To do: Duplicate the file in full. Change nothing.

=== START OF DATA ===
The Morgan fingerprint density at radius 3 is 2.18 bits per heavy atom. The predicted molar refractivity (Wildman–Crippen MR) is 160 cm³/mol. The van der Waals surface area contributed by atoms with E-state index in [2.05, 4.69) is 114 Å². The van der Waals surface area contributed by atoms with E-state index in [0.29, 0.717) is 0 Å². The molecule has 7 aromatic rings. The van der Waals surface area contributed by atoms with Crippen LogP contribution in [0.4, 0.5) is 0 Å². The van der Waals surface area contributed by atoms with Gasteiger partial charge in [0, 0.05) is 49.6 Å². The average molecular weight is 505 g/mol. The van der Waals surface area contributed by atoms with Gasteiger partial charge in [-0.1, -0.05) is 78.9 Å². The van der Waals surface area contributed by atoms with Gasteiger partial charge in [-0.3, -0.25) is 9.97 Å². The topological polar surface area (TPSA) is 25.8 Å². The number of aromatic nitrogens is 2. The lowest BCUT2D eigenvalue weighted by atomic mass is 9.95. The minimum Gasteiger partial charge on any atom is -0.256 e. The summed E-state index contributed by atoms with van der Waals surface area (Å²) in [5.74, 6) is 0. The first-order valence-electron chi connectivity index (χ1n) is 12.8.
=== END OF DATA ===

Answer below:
The Morgan fingerprint density at radius 3 is 2.18 bits per heavy atom. The predicted molar refractivity (Wildman–Crippen MR) is 160 cm³/mol. The van der Waals surface area contributed by atoms with E-state index in [2.05, 4.69) is 114 Å². The van der Waals surface area contributed by atoms with E-state index in [0.29, 0.717) is 0 Å². The molecule has 7 aromatic rings. The van der Waals surface area contributed by atoms with Crippen LogP contribution in [0.4, 0.5) is 0 Å². The van der Waals surface area contributed by atoms with Gasteiger partial charge in [0, 0.05) is 49.6 Å². The average molecular weight is 505 g/mol. The van der Waals surface area contributed by atoms with Gasteiger partial charge in [-0.1, -0.05) is 78.9 Å². The van der Waals surface area contributed by atoms with Gasteiger partial charge in [-0.3, -0.25) is 9.97 Å². The topological polar surface area (TPSA) is 25.8 Å². The number of aromatic nitrogens is 2. The lowest BCUT2D eigenvalue weighted by atomic mass is 9.95. The minimum Gasteiger partial charge on any atom is -0.256 e. The summed E-state index contributed by atoms with van der Waals surface area (Å²) in [5.74, 6) is 0. The first-order valence-electron chi connectivity index (χ1n) is 12.8.